Kerala Students Hold Flash Mobs to Support Girls Who Were Trolled

Kerala students decided to take a stand after 3 Muslim girls were trolled for dancing in a flash mob in Malappuram.

2 min read
Kerala Students Hold Flash Mobs to Support Girls Who Were Trolled
Hindi Female

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When three Muslim girls from Malappuram did a flash mob, it unleashed a flurry of abuse on social media, with many fundamentalists dubbing it the 'end of the world'. The issue snowballed, with even the Women's Commission stepping in.

So what is one of the best ways to reply to such trolls? This is how: To show the trolls that personal freedoms cannot be curbed, the Students Federation of India (SFI) conducted flash mobs across Kerala. The flash mobs were a mark of protest against the vitriolic trolling faced by the three Muslim girls who participated in a flash mob on 1 December.


The flash mobs were conducted in all district centers. In Thiruvananthapuram, a flash mob was organised at the University College.

In Malappuram, a flash mob was conducted at the same location where the three girls had danced.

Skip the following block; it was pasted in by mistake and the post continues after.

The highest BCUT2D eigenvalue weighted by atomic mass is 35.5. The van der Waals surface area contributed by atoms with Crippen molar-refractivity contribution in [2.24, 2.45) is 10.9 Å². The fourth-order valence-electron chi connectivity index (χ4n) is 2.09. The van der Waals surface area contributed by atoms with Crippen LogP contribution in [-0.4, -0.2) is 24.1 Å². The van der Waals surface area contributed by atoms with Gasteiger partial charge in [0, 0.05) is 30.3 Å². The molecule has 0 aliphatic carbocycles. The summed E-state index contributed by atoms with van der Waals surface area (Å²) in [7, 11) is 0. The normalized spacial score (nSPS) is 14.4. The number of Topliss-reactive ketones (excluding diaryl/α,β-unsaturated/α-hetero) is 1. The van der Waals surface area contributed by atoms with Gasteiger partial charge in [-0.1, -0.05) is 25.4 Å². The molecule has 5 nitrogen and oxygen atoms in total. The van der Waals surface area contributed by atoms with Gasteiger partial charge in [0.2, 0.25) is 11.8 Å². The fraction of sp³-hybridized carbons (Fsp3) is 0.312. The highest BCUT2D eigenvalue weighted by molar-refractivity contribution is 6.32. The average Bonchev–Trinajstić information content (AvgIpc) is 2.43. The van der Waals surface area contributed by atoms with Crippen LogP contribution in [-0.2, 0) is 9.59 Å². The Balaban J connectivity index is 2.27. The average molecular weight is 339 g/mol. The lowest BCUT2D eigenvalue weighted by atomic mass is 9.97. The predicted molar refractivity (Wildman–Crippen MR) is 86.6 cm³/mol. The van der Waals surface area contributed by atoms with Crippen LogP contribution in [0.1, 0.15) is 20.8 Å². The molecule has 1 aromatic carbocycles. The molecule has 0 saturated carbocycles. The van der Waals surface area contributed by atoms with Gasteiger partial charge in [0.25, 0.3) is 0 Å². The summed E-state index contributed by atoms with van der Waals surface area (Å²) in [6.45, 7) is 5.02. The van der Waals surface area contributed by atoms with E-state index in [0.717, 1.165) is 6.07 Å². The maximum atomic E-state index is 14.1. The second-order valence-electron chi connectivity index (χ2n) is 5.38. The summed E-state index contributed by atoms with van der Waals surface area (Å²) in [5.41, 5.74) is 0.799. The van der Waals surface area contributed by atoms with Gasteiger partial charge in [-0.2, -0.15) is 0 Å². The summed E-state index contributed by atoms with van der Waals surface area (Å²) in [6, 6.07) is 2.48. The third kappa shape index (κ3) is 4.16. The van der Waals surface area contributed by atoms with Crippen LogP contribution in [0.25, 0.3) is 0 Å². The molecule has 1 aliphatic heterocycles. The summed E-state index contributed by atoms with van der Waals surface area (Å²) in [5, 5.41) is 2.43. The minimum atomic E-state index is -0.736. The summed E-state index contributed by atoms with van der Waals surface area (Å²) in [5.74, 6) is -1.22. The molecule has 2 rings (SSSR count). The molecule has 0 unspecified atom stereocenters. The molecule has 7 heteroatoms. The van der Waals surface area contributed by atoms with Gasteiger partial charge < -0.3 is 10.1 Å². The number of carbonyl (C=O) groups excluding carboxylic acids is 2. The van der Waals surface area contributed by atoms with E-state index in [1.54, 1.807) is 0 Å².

The mobs saw Muslim girls wearing head scarves and dancing along with other students.

The events attracted thousands of onlookers. The flash mobs were conducted under the leadership of the district committees of SFI.


Muslim Girls Trolled

The video of three Muslim girls from Malappuram with their heads covered in scarves, dancing to the popular song Jimikki Kammal at a public place, went viral for all the wrong reasons.

The girls were staging a flash mob as part of the district health department's campaign to commemorate World AIDS Day on 1 December.

Many comments surfaced on social media from the irked religious fundamentalists that condemned the girls and their families, while others lamented that such people were a “curse to the religion”.

Students under the lead of SFI hold flash-mobs across the city. 
(Photo courtesy: Twitter/@Advaidism)

Days after the video went viral and garnered media attention a lot of people took to social media in support of the girls.

Shamna Kolakkodan, an activist and a street theatre artiste back in college, took to Facebook to share an incident that happened two years ago. Shamna recalled the lewd comments that were passed by the crowd during a street play, with many hitting out at them for their “loose lifestyle”, when she had staged a street play on friendship between a boy and a girl.

RJ Sooraj took to social media and put out a video of him congratulating the three Malayali girls. Much to people’s disappointment, the video was deleted as the outbursts against him and the radio station surfaced. Instead, Sooraj put out an apology video asking people to stop the hate campaign against him.

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